Who’s who in Tory leadership contest?
The race for the Conservative leadership is gathering pace with 13 contenders now declared in the contest to succeed Theresa May in No 10.
Here are the leadership runners and riders:
– Boris Johnson
The former foreign secretary and mayor of London, who spearheaded the Vote Leave campaign in the 2016 referendum, is widely seen as the front-runner.
On Brexit, he has said he is ready to walk away without a deal if the EU is not prepared to renegotiate the terms of the UK’s withdrawal – with a cut-off date of October 31.
On other issues, he has said he would spend at least £5,000 on every secondary school pupil in a drive to “level up” the education system.
– Jeremy Hunt
The Foreign Secretary, who campaigned for Remain but now supports Leave, is hoping to establish himself as the choice of centrist Tory MPs.
He has been accused of flip-flopping on Brexit after he warned no-deal would be political suicide for the Conservatives as Parliament could force a General Election – although he has since said he would support it as a last resort.
Mr Hunt has called for a big increase in defence spending after Britain leaves the EU to counter rising global threats.
– Dominic Raab
The former Brexit secretary who quit over Theresa May’s deal is seen as Mr Johnson’s main rival for the Brexiteer vote.
He has said he would like to negotiate a new deal with Brussels – including scrapping the Irish backstop – but the UK must leave by the end of October, with or without an agreement.
Mr Raab has also positioned himself as the consumers’ champion, promising to take on the energy giants, mobile phone providers and insurance companies charging “rip-off” prices.
– Michael Gove
The Environment Secretary, who scuppered Mr Johnson’s last leadership bid in 2016, was a leading member of the Leave campaign who has since sought to appeal to Remainers.
He is reported to be considering asking the EU for a further extension – to the fury of Brexiteers – as he believes the UK is not ready for a no-deal break in October.
– Rory Stewart
The International Development Secretary was regarded as an outsider when he became among the first to throw his hat in the ring but his profile has steadily risen since.
A Remainer who now accepts the referendum vote, he is strongly opposed to no-deal and would establish a citizens’ assembly to thrash out a new Brexit compromise.
He has said he wants to double the amount of the UK’s foreign aid spent on fighting climate change, while also advocating a big increase in the diplomatic budget.
– Sajid Javid
The Home Secretary is a former Remainer who now places himself firmly in the Leave camp.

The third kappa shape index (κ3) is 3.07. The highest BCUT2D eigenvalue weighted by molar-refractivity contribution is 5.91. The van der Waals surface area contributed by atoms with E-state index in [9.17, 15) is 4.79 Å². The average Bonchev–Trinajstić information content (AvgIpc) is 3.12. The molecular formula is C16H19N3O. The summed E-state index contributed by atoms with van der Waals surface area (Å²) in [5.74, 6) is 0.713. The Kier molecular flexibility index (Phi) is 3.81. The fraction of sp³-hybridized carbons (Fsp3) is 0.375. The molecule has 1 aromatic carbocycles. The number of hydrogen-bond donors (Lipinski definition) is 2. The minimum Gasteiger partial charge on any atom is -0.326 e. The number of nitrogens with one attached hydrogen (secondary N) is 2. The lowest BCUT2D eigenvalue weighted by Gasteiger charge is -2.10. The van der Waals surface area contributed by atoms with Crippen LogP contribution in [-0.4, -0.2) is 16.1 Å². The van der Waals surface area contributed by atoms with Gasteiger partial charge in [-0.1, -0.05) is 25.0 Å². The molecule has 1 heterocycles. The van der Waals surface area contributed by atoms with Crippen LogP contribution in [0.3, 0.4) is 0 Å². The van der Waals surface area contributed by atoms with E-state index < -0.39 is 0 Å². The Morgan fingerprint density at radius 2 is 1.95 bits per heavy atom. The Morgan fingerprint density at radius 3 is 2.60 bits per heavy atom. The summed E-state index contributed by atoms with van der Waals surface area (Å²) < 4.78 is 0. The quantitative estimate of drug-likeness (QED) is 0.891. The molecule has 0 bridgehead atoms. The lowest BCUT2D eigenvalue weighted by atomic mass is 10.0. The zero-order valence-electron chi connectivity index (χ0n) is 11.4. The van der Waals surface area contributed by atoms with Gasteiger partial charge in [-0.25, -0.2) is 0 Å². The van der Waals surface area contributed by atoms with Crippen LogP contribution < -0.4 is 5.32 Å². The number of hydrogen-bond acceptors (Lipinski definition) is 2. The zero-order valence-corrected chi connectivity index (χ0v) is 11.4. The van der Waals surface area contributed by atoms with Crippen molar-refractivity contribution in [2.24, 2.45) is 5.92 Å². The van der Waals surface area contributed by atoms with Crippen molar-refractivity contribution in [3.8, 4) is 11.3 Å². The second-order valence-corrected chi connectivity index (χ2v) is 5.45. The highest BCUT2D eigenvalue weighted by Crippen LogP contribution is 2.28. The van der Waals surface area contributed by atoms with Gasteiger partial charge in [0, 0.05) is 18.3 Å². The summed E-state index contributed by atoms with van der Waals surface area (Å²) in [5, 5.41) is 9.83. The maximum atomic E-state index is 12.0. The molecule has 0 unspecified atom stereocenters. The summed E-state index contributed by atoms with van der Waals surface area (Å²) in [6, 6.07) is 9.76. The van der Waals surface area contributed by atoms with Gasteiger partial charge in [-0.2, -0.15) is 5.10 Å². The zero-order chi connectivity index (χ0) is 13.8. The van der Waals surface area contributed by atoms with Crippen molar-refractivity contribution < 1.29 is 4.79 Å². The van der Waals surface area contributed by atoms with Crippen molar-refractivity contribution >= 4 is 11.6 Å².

He has said he would prefer no-deal to no Brexit and wants to leave by the end of October – but he has acknowledged Parliament could try to force the Government to seek a further extension.
Mr Javid has put forward a number of policy proposals including cutting the top rate of income tax and establishing a £100 billion fund to invest in the UK’s infrastructure and rebalance the economy.
– Matt Hancock
The Health Secretary was a strong Remainer who insists a no-deal Brexit is not an option as Parliament would never allow it.
He has set out a Brexit delivery plan to leave by October 31, including establishing an Irish border council, made up of UK and Irish officials, to prevent the return of a hard border and time-limiting the backstop.
Mr Hancock has said the next election should be a choice between “higher pay with the Tories or higher taxes with Labour”.
– Andrea Leadsom
The former leader of the Commons, who ran against Mrs May for the party leadership in 2016, was another prominent member of the Vote Leave campaign.
She has said Mrs May’s Withdrawal Agreement is dead and it is too late to negotiate a new deal by the October 31 cut-off so the UK must prepare for a “managed exit”.
– Sam Gyimah
As the only contender offering a second referendum, the former universities minister is widely seen as rank outsider.
He has said if he becomes prime minister he would not campaign on either side in another public ballot – although he would vote Remain.
– Esther McVey
The former work and pensions secretary is another committed Brexiteer who quit the Cabinet over Mrs May’s deal.
She is prepared for no-deal, saying Britain must leave the EU on October 31 in a “clean break” with Brussels.
Elsewhere, she has caused controversy with comments championing the right of parents to take their children out of lessons on same-sex relationships.
– James Cleverly
Made a Brexit Minister by Mrs May in April, Mr Cleverly has said the Government must deliver on the referendum result.
He has said no-deal is not his “preferred choice” but failure to leave the EU would be “significantly more damaging”.
– Kit Malthouse
The Housing Minister gave his name to the so-called Malthouse compromise – a proposal put together by Tory Leavers and Remainers to provide an alternative to the backstop.
A Leave supporter, he has acknowledged that without “unity across the UK” the Government will not be able to get a Brexit deal “over the line”.
– Mark Harper
A former Conservative chief whip and Remain supporter who now accepts the referendum result, Mr Harper acknowledges he is an underdog in the leadership race.
He has called for a “short, focused” extension to allow for the deal to be renegotiated but said he would be prepared to leave with no-deal if that is not possible.